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Farm Hustle

It may sound a little naïve or even crazy, but I had no idea that building a farm would keep me this busy!

Maybe it's because everything is on a bigger scale, or maybe it's because I find myself doing 20 different jobs a day, but either way I have slacked on blogging because the work around here has kept me busy.

Fair warning, this post may be a little scattered, but I'm going to try my best to do a sweeping overview of everything that's bee going on.

First up, we added turkeys! I woke up one morning and informed Karen that I would be driving to Lulling and picking up turkeys.

Of course, Karen acted shocked, but he quickly fell in love and now spends time every day making them puff out and strut.

Of course we got them as tiny poults, but now I can't find those photos to share. Maybe one day I'll do a flashback Friday and spam you with baby animal pictures.

Next up, there has been lots of cleaning up. Karen and I have hauled truck loads of branches and brush all to the back of the property. Our well pump went up, and we had to cut down limbs off of a tree so the company could pull up the 300ft of pipe and the dead pump. See, I wasn't kidding when I said I've been busy. That, in addition to some dead trees, provided a fort and chew things for the dogs, but we decided it would be best to move it before it attracted any other furry friends.

I also had Karen help me with some mead making. I met the gentleman who leases the property across the road and convinced him to let me harvest some of the prickly pears that grow in the fields. He was more than happy, and said he'd love to try my Prickly Pear mead once it's finished. Of course, as the name implies, you've got to get rid of all the spines before you can peel and juice them.

Enter Karen and a flame thrower!

Alright, technically it's just a propane torch, but it's as close to a flamethrower as we've got and made for a fun evening.

Not only is it beautiful, but in about 6 months it will be delicious! As with most things, mead gets better with age.

I had an epic basil harvest, and needed to have a tent just to hang and dry all of it.

I cleared out the garden to make way for the fall crops and greatly underestimated the amount of basil I would be pulling. No worries, I got it all dried and ready for future use.

Another Karen project was building nesting boxes. Our chickens were just about to start laying. I had purchased some metal carts and a wire rack, along with some plastic crates. I explained my idea and left the ever creative Karen to make it work!

They had proven to be not only easy to clean, but also the perfect size for multiple chickens to share. Because if you've ever had chickens you know, they all insist on using the same box, at the SAME TIME!

And sure enough, the eggs started rolling in!

One particular egg shocked me, to be completely honest, I thought it was covered with poop. But it's not, she is just a fancy layer who likes to speckle her eggs.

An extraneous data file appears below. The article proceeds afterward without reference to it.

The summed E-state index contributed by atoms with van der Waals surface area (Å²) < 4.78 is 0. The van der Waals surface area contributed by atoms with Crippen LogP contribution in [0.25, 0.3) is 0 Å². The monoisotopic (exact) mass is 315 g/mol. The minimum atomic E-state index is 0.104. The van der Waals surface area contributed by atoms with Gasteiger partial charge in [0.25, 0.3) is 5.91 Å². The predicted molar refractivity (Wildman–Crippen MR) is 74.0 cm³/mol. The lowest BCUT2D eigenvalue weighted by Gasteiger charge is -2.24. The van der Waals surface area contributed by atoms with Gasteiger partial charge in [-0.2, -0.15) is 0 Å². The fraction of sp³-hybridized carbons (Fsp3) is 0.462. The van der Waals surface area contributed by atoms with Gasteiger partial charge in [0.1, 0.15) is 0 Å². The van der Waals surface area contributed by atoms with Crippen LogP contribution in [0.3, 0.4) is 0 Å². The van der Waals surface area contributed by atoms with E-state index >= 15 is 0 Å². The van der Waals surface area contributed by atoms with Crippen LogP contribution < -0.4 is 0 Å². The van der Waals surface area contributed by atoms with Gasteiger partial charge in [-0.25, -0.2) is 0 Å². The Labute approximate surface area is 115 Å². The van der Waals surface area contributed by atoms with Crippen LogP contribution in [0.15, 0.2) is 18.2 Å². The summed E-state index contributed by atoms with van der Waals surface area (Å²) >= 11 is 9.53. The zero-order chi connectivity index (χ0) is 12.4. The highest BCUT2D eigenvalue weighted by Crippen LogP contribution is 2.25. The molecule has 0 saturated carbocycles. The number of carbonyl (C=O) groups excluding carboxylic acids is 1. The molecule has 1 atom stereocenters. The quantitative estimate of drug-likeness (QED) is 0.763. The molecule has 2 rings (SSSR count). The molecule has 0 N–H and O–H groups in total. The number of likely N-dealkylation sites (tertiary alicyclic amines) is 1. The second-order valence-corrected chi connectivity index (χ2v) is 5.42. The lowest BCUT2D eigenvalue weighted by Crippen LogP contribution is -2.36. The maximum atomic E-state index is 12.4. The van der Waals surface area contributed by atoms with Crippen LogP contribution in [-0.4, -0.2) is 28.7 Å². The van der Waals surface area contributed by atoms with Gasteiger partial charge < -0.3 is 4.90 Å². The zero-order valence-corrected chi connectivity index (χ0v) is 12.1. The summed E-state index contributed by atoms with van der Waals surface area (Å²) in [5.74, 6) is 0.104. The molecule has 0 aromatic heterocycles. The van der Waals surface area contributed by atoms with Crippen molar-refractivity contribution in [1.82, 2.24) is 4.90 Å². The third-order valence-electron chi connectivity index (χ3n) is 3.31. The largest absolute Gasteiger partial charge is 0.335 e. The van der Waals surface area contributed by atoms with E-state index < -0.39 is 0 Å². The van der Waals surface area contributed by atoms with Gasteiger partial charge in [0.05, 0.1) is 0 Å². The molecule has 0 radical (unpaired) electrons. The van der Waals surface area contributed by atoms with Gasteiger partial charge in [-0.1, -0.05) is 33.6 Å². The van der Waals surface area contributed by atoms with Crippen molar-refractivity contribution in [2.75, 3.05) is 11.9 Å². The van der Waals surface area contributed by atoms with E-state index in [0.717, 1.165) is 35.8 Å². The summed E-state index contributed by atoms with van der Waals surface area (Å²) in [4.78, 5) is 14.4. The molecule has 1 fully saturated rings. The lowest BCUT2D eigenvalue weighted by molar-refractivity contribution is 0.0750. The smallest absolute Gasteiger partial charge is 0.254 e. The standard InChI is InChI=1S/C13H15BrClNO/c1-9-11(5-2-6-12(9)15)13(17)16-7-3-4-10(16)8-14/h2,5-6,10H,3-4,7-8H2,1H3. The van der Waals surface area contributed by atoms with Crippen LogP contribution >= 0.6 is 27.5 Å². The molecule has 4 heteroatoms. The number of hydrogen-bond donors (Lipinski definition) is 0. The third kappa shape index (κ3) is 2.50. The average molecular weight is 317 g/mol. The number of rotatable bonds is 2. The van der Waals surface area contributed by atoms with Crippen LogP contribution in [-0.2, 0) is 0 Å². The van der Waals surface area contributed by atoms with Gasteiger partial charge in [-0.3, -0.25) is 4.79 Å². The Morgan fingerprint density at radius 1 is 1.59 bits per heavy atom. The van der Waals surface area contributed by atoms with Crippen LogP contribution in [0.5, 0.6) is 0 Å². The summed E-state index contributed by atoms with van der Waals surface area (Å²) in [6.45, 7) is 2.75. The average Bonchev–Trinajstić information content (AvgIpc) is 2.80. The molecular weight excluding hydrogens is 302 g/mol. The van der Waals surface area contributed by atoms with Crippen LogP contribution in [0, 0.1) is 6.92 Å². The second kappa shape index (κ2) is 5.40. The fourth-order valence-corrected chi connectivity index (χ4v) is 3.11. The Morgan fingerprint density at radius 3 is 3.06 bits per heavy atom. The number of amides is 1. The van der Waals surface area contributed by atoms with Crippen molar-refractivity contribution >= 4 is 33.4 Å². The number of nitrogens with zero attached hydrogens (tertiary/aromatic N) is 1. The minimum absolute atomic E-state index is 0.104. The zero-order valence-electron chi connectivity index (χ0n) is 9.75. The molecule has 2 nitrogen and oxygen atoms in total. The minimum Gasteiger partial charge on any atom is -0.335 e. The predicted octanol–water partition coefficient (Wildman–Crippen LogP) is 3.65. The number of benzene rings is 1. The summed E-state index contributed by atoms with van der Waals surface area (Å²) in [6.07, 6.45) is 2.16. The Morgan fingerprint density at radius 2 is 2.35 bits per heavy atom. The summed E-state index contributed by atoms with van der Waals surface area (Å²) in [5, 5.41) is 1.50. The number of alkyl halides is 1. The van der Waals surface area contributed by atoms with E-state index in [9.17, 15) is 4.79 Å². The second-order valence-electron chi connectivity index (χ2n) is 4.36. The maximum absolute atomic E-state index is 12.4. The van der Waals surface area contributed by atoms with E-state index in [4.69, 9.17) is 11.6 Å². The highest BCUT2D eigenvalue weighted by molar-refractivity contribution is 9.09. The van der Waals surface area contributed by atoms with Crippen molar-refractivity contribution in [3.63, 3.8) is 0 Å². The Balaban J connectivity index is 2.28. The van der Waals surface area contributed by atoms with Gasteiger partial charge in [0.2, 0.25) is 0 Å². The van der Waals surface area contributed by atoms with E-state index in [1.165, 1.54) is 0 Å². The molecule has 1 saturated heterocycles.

We've also had some blue and green layers start. Every day is like an easter egg hunt around here. We're excited to see how many and what colors and patterns we end up with.

I've also been getting the garden set up for the fall growing season. Since we are in zone 8b/9a, we have a weird split season. Pretty much I can grow and regrow almost all of the things from spring, just in reverse. Starting with my hot loving crops and phasing in the cooler crops.

I've got tomatoes, peppers and cucumbers already growing again, and broccoli and all of my cold crops started as seedlings indoors.

I even have a little garden toad friend. Granted he scared me to death the first time we met, but now we're buds!

The final thing I'll end the catch up post with is the best and worst part of farming.

We have a motto for our animals, they will only have one bad day. Inevitably for some of the roosters, that day had come. We knew that we had too many, but after seeing how the harass the hens and some of the not as dominant roosters relentlessly, it was their time.

The night before I was getting everything ready and both girls were like, We get to help you tomorrow right?

Um, I had planned on just doing it myself, they hadn't butchered in almost 2 years and I didn't know if they would really want to jump back in. But if they're asking to help, I'm all for it!

The next morning bright and early we got everything outside set up and went to work.

The smallest doesn't like to watch when I make the cut and bleed them out. But the oldest was fine helping hold their legs and ensuring that each was dispatched as quickly as possible.

They didn't skip a beat, once we got the bird up to start plucking and processing both girls jumped in and were the best help I could ask for.

And just like that, from farm to table we put 4 roosters in the freezer and gave the flock a little tranquility until we know exactly which rooster we want to keep. Then the final ones will join freezer camp.

I'm endlessly proud of my girls. Not only because they wanted to help and were excited, but also that they feel comfortable enough to tell me which parts they would rather not be a part of.

We believe in being as close to your food source as possible. We raise and grow everything from fruits and veggies to meat, eggs and eventually dairy. You develop a whole different level of appreciation for your food when you are the one harvesting it. And that's exactly what I want to pass on to my girls.

So there you have it, an overview of the things that have been keeping me busy around here.

I keep promising a coop tour, that's my goal for the next post, I may even throw in an additional surprise, mobile poultry housing tour!


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